// you are running:
                 
            // For ICEfaces 1.x, the register the callback function for all Ajax requests.
            // It's currently deprecated but supported in ICEfaces 2.x+ for backwards 
            // compatibility.
            ice.onSubmitSend(extendLiferayClientTimer); 
            
            // For ICEfaces 2.x+, the register the callback function for all Ajax requests.
            // ice.onBeforeSubmit(extendLiferayClientTimer); 
        } 
    } 

Including the Script in ICEfaces 2.x+

There are different ways to do this depending on which version of ICEfaces and JSF you are using. With ICEfaces 2.x+ you can take advantage of some of the new features and integration points of JSF 2.0. One way to do this is to create a SystemEventListener that automatically adds the script to the markup of the portlet. The main steps to do this are:

  1. Create the SystemEventListener class and implement the logic for writing out the script documented above.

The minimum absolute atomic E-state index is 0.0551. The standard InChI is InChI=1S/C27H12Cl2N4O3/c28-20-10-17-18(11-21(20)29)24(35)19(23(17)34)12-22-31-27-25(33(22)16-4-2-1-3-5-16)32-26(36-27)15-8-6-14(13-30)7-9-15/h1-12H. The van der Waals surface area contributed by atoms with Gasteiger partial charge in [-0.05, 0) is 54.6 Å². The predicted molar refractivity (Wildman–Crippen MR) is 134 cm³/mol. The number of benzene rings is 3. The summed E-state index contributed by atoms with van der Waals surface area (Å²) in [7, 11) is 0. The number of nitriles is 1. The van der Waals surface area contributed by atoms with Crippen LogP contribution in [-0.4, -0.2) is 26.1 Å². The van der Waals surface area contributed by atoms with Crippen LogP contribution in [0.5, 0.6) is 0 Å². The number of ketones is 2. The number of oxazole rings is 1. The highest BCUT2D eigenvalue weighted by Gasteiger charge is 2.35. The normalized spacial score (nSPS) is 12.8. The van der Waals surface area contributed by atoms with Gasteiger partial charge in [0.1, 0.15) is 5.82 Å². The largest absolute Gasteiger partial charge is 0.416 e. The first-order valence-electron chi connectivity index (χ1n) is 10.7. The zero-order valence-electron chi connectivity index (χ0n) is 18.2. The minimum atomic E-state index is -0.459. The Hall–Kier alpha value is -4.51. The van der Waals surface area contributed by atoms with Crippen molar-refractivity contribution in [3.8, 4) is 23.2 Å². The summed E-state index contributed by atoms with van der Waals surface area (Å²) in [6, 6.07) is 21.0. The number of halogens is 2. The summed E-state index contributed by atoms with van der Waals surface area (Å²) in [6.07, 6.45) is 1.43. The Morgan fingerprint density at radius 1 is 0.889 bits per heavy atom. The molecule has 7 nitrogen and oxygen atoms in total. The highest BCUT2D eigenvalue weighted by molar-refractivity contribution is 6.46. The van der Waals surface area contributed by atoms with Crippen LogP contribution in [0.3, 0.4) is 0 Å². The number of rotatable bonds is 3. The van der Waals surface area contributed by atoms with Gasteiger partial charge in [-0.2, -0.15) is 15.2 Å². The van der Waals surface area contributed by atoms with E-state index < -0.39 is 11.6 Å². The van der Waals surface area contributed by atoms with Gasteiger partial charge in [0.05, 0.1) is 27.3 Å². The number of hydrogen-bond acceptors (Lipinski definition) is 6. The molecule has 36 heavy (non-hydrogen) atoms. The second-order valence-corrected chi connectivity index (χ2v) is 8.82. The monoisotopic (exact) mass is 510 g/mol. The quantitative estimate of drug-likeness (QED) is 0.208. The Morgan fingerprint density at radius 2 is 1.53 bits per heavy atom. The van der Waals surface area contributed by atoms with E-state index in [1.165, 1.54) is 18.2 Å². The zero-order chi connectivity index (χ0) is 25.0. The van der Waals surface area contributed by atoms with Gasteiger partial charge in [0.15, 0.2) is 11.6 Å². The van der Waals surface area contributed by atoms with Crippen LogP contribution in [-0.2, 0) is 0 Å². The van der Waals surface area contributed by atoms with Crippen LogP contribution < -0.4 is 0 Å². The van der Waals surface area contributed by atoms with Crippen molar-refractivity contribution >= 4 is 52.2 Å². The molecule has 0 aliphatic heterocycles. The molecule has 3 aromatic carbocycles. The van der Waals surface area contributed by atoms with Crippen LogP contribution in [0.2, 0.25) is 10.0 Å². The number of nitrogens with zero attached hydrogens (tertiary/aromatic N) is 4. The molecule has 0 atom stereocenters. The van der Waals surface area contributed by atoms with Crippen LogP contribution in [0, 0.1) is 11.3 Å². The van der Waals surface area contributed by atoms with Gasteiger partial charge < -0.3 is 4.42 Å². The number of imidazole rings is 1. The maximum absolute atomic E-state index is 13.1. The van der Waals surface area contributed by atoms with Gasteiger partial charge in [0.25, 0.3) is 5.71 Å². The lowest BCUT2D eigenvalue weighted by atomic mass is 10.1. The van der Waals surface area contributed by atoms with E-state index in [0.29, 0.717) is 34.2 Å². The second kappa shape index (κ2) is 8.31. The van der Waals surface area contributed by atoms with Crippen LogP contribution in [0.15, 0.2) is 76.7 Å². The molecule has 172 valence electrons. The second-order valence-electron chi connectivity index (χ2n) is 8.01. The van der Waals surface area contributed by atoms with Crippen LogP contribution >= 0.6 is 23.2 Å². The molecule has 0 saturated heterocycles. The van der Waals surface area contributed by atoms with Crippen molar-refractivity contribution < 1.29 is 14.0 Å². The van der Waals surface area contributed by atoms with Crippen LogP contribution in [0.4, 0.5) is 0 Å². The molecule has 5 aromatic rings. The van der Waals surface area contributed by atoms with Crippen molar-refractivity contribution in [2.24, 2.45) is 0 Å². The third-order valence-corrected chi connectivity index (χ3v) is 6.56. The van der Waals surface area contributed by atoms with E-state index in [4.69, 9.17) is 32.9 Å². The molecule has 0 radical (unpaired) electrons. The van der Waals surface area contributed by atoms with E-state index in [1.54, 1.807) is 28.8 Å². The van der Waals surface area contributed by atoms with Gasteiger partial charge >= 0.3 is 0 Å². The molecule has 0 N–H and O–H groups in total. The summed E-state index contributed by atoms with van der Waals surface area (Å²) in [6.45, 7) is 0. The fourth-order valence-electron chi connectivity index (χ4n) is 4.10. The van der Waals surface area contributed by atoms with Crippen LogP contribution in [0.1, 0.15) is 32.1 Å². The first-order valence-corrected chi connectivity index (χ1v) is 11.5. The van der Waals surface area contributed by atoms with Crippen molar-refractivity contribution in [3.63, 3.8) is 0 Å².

public class LiferayListener implements SystemEventListener {...
  1. Register the listener in the faces-config.xml for the appropriate event.
<faces-config>

    ...

    <application>
        <system-event-listener>
            <system-event-listener-class>org.icefaces.impl.util.LiferayListener</system-event-listener-class>
            <system-event-class>javax.faces.event.PreRenderViewEvent</system-event-class>
        </system-event-listener>
    </application>

</faces-config>

As an example of how to do this, download the attached example project that shows one way this can be done:

Including the Script in ICEfaces 1.x

Because ICEfaces 1.x uses JSF 1.2, SystemEventListener is not available so the same technique cannot be used. One alternative would be to write out the script contents from a backing using an outputText component:

<h:outputText value="#{myPortletScriptBean.extendSessionScript}" escape="false"/>

However, there are other ways to get scripts into the content of a Liferay portlet. Use the one that suits your needs best.